Human DevOps

Software Delivery Club Newsletter 2023-03-04

Published about 1 year ago • 1 min read

Can you believe it's March already? How is your year getting on?

It was spring break/voorjaarsvakantie this week in the Netherlands and I used this time to visit family in the UK for a few days. A well-deserved and enjoyable break but it wasn't totally spent out of the office. I've been looking for a suitable full-time role for the last few months and was very pleased this week to finally secure an exciting challenge in technical product management shaping Azure infrastructure for a large European client. More on that in the future but for the moment here are some interesting pieces from this week's news.

Simon Wardley is going to map Large Language Models (LLM) space (i.e. ChatGPT DALL-E) over the next few weeks and is looking for participants. This could be a very useful exercise in both learning more about LLM as well as more about Wardley Mapping. I'm guessing some prior LLM knowledge would be helpful. Follow this twitter thread for more details and when there's a link to the session I'll share that. I'm always looking for ways to employ Wardley Mapping for strategy and this sounds like a really interesting subject.

Also this week some noise (not all positive) around Google's new framework Service Weaver. From the website:

We are excited to introduce Service Weaver, an open source framework for building and deploying distributed applications. Service Weaver allows you to write your application as a modular monolith and deploy it as a set of microservices.

At the core of Service Weaver, it claims that you can deploy locally or in a distributed architecture using the same markup (TOML) and abstracting away network effects. Bold claims and it's probably fair to say that it's launch has caused a titter of derision on twitter comparing this to other failed attempts at doing exactly the same such as Java Network Invocation and CORBA and even gRPC.

I'll also leave you with this thought:

"Is it more important to talk a good game or to play a good game?"

Have a great weekend!

-- Richard

Developer Productivity is Not a Helpful Label

Published on March 1, 2023

As software developers, we love to label things. In fact, we believe that labelling things well is vital. This approach works for things we need to define and share in software – variables, classes, components, database tables etc. They need to be well-named in order to convey meaning to future selves and others when it… Read More »Developer Productivity is Not a Helpful Label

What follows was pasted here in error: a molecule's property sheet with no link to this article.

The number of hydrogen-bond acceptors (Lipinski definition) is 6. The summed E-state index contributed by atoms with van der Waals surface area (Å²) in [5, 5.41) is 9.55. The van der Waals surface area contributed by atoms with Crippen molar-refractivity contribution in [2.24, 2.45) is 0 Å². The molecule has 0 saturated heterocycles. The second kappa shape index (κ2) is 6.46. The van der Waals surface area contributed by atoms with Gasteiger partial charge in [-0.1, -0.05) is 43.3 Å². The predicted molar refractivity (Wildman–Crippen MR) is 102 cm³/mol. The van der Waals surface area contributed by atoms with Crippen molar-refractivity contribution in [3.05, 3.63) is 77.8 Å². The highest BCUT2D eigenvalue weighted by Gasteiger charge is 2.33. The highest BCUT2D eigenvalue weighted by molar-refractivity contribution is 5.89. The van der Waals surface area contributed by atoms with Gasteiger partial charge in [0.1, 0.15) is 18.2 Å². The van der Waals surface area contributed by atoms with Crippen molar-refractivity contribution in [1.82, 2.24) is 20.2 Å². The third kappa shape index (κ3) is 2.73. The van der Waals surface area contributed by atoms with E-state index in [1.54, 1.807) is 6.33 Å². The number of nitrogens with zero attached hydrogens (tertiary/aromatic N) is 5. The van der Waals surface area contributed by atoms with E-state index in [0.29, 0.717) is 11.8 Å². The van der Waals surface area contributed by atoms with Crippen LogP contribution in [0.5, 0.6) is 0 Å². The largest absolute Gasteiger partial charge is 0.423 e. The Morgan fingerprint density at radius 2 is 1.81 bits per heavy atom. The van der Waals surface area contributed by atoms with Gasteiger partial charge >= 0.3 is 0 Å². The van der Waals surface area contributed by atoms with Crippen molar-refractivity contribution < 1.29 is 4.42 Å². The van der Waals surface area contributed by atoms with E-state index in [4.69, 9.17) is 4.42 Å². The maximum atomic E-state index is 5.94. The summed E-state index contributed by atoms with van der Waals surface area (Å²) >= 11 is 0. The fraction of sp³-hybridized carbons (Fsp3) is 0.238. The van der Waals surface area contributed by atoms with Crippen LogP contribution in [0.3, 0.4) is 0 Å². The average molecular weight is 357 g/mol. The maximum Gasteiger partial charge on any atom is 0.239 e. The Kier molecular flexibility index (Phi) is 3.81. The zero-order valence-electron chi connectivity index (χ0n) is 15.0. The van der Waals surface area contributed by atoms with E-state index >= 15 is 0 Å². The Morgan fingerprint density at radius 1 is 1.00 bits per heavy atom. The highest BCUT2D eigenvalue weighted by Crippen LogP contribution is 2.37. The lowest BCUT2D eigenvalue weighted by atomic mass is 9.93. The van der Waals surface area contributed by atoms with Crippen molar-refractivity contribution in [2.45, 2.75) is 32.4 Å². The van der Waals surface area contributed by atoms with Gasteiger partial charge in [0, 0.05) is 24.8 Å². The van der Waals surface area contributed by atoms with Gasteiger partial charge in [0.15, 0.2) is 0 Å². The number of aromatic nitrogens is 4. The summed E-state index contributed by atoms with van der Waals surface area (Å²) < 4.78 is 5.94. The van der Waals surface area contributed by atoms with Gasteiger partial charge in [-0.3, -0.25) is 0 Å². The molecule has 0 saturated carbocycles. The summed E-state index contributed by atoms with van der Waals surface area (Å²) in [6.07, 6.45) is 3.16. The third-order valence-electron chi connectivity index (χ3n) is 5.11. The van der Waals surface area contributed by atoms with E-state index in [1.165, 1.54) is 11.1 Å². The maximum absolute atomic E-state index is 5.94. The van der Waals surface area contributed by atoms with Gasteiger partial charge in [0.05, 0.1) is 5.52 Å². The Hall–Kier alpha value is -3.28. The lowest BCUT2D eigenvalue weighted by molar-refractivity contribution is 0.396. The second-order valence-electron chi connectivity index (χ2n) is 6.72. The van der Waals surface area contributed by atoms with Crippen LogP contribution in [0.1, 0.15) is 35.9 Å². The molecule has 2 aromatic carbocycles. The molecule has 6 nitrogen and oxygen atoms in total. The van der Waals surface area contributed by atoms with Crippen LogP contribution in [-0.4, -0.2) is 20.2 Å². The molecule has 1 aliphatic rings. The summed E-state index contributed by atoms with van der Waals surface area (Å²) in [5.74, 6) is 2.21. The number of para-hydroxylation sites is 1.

Human DevOps

by Richard Bown

Join my newsletter for regular views and news about doing effective, essential human DevOps engineering. I dive into the human factors that make successful DevOps organizations and the teams and platforms at the heart of your socio-technical systems. From leadership to team setup, maximizing performance, tools and techniques.

Read more from Human DevOps

Is it just me, or is April turning out to be a complete stinker? The rain hasn't stopped, it's cold, and it feels more like October or November than it does at the start of spring. This feeling appears to be pervading work at the moment, too—I sense frustration bubbling under at every turn. We need some warm sunshine and a few days off before heading back to the grind. I have a short trip coming up and a few things to look forward to not least the just-announced Fast Flow Conference in London...

3 days ago • 1 min read

It's notable how trends take a long time to get moving, and suddenly, they seem everywhere. For the last month or so, I've been working for the Team Topologies organisation, helping them gather some knowledge about applying their ideas and techniques across the industry. I've been talking to agile and DevOps practitioners, consultants, and coaches, people who are using techniques in organisations to make them more humane, to make them more pleasant places to work, and to improve the flow of...

10 days ago • 2 min read

A couple of weeks ago, I ran the Amstelveen Marathon in support of Suicide Prevention NL. It's the first marathon I've attempted in over 12 years and my fifth overall. My fastest time ever was 3 hours 46 minutes. This time, I hoped to complete it in under 4 hours 30 minutes. I figured that with decent training, including some strength training, I'd be able to manage this okay. However, I really learned an important lesson on the day. I eventually completed it in an undistinguished time of 4...

24 days ago • 2 min read
Share this post